Early in my military career I was taught that a unit will take on the characteristics of its leader. A sloppy unit will likely have an unkempt leader at its helm. A unit known for “bending the rules” will most likely be led by a person of questionable ethics. Why is this? Bob and I came across a working definition of leadership the other day, “positively influencing others to accomplish a specific goal,” and decided that the word positively was extraneous to the definition. You can negatively influence others and still be doing this thing called leadership. It might not be good leadership, but it is leadership nonetheless. Leadership then, at its crux, is influencing others to accomplish something. Seems simple enough, but the kicker lies in the word influencing. This is the quintessential art of good leadership for there are many ways to influence others. Building a motivational climate, creating a culture, setting clear goals, setting an example, and the entire myriad of other ways we regularly discuss within this column all combine to do one thing: influence others to take action to accomplish our purposes. Seems vaguely self-serving doesn’t it? Well, of course it is; which is why good leadership always involves an ethical component. I’m reminded of the quote from Marvel Comic’s Spiderman series, “with great power there must also come — great responsibility.” The fact that we leaders depend on the actions of others gives us a responsibility to treat those we lead with respect and to consider what effect our actions as leaders have on them.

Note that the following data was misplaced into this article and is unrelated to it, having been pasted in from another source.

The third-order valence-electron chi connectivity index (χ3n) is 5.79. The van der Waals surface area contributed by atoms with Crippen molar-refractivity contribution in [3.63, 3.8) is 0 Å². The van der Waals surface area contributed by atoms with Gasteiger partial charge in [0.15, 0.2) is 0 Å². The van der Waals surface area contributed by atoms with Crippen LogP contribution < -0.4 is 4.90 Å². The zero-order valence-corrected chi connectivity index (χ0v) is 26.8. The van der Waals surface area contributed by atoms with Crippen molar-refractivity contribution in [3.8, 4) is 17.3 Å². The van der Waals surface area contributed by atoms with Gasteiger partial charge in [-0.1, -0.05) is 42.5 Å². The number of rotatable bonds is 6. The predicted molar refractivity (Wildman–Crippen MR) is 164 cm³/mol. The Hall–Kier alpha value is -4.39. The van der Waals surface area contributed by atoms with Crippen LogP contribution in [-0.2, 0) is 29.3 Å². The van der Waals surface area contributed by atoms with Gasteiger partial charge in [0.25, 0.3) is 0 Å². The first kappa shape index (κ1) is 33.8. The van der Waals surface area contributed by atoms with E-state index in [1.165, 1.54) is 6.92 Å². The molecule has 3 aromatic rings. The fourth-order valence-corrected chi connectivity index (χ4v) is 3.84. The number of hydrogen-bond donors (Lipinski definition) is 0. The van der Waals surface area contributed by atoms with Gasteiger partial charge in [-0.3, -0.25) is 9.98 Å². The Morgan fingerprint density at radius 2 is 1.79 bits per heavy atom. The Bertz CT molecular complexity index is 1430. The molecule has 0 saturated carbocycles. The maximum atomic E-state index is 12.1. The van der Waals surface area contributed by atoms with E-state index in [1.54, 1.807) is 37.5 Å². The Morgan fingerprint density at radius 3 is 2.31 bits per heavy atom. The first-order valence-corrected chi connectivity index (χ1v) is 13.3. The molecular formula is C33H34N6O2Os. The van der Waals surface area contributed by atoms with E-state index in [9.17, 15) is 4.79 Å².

Note that this definition of leadership does not include the word intentional. Is it possible to unintentionally lead others? It certainly seems to be. We can all probably think of examples of leaders who seem unaware that their actions affect the way others behave. Leaders who emphasize the bottom-line above all else are sometimes surprised when their followers cut corners or behave unethically to achieve results. Giving them the benefit of the doubt, they probably didn’t intend for their team to act this way, but they certainly influenced their behavior. Leaders wondering why there is so much office gossip and back-stabbing behavior in the office may be completely unaware that they are setting the example when they engage in similar behavior. Not long ago a leadership student of mine told me of an epiphany he had: a leader is always on display, for better or worse. Good point! I’ll add that not only are you on display but you will be emulated, for better or worse.
Leaders also fall victim to the law of unintended consequences. Companies that institute competitive commission schemes for their sales force to boost sales performance may find instead that cross-talk and teamwork declines rapidly in what is now a dog-eat-dog sales environment. Leaders need to be mindful and aware that the levers of influence that they wield may influence people contrary to what was intended. As I often mention to my students, people are not predictable cogs in machinery but instead are endlessly varied, and messy, individuals! That’s what makes our jobs as leaders not only challenging but ultimately so rewarding.
I’ve written previously about Leader Awareness (See Leadership 101: Planes, Bombs, and…Leader Awareness?). While it may be true that leaders do unintentionally lead resulting in unintended results or consequences, being aware of this truism makes it easier to be much more deliberate as a leader. Be conscious of how your actions and words may affect your followers. Remember that your organization or team will ultimately become a reflection of you, so make sure it is seeing your good side!